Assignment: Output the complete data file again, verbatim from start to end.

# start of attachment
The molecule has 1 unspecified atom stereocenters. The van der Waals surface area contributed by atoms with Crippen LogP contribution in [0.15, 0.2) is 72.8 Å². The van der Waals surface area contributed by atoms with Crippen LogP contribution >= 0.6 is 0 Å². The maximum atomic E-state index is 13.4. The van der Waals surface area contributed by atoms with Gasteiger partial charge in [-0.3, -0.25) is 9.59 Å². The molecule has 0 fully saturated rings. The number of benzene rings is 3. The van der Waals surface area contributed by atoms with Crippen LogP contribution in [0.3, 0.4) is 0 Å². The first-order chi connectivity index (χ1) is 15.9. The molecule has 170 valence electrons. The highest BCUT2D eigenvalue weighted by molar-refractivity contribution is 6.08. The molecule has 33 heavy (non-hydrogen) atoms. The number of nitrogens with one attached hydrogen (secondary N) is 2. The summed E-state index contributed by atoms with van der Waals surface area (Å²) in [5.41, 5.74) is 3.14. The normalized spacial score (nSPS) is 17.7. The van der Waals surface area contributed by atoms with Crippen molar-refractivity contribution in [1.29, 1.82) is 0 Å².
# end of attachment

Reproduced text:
The molecule has 1 unspecified atom stereocenters. The van der Waals surface area contributed by atoms with Crippen LogP contribution in [0.15, 0.2) is 72.8 Å². The van der Waals surface area contributed by atoms with Crippen LogP contribution >= 0.6 is 0 Å². The maximum atomic E-state index is 13.4. The van der Waals surface area contributed by atoms with Gasteiger partial charge in [-0.3, -0.25) is 9.59 Å². The molecule has 0 fully saturated rings. The number of benzene rings is 3. The van der Waals surface area contributed by atoms with Crippen LogP contribution in [0.3, 0.4) is 0 Å². The first-order chi connectivity index (χ1) is 15.9. The molecule has 170 valence electrons. The highest BCUT2D eigenvalue weighted by molar-refractivity contribution is 6.08. The molecule has 33 heavy (non-hydrogen) atoms. The number of nitrogens with one attached hydrogen (secondary N) is 2. The summed E-state index contributed by atoms with van der Waals surface area (Å²) in [5.41, 5.74) is 3.14. The normalized spacial score (nSPS) is 17.7. The van der Waals surface area contributed by atoms with Crippen molar-refractivity contribution in [1.29, 1.82) is 0 Å².